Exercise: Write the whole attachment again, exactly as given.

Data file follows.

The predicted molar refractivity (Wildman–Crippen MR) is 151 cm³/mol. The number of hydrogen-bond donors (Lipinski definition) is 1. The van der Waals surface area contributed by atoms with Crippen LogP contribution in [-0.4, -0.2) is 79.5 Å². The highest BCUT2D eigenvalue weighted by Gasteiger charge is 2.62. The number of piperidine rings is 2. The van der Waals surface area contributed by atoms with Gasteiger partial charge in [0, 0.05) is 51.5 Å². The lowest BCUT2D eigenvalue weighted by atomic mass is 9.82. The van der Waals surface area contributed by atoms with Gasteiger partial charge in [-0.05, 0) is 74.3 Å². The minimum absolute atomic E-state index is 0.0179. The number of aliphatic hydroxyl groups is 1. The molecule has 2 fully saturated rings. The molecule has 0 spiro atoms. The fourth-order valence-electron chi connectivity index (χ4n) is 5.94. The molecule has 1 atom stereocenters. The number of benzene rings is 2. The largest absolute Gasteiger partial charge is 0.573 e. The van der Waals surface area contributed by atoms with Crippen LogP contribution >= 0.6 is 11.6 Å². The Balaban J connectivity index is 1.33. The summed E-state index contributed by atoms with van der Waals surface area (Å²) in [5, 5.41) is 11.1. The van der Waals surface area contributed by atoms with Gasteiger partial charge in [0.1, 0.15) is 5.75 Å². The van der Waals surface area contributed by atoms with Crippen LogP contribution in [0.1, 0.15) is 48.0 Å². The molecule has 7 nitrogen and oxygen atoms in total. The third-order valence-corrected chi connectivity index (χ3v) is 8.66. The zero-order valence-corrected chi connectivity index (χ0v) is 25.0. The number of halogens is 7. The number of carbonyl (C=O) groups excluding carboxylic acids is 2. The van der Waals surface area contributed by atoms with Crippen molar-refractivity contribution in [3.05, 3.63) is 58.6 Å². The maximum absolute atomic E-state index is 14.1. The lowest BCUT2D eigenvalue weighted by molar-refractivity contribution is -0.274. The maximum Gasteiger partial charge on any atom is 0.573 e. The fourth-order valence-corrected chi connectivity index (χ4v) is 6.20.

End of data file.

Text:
The predicted molar refractivity (Wildman–Crippen MR) is 151 cm³/mol. The number of hydrogen-bond donors (Lipinski definition) is 1. The van der Waals surface area contributed by atoms with Crippen LogP contribution in [-0.4, -0.2) is 79.5 Å². The highest BCUT2D eigenvalue weighted by Gasteiger charge is 2.62. The number of piperidine rings is 2. The van der Waals surface area contributed by atoms with Gasteiger partial charge in [0, 0.05) is 51.5 Å². The lowest BCUT2D eigenvalue weighted by atomic mass is 9.82. The van der Waals surface area contributed by atoms with Gasteiger partial charge in [-0.05, 0) is 74.3 Å². The minimum absolute atomic E-state index is 0.0179. The number of aliphatic hydroxyl groups is 1. The molecule has 2 fully saturated rings. The molecule has 0 spiro atoms. The fourth-order valence-electron chi connectivity index (χ4n) is 5.94. The molecule has 1 atom stereocenters. The number of benzene rings is 2. The largest absolute Gasteiger partial charge is 0.573 e. The van der Waals surface area contributed by atoms with Crippen LogP contribution >= 0.6 is 11.6 Å². The Balaban J connectivity index is 1.33. The summed E-state index contributed by atoms with van der Waals surface area (Å²) in [5, 5.41) is 11.1. The van der Waals surface area contributed by atoms with Gasteiger partial charge in [0.1, 0.15) is 5.75 Å². The van der Waals surface area contributed by atoms with Crippen LogP contribution in [0.1, 0.15) is 48.0 Å². The molecule has 7 nitrogen and oxygen atoms in total. The third-order valence-corrected chi connectivity index (χ3v) is 8.66. The zero-order valence-corrected chi connectivity index (χ0v) is 25.0. The number of halogens is 7. The number of carbonyl (C=O) groups excluding carboxylic acids is 2. The van der Waals surface area contributed by atoms with Crippen molar-refractivity contribution in [3.05, 3.63) is 58.6 Å². The maximum absolute atomic E-state index is 14.1. The lowest BCUT2D eigenvalue weighted by molar-refractivity contribution is -0.274. The maximum Gasteiger partial charge on any atom is 0.573 e. The fourth-order valence-corrected chi connectivity index (χ4v) is 6.20.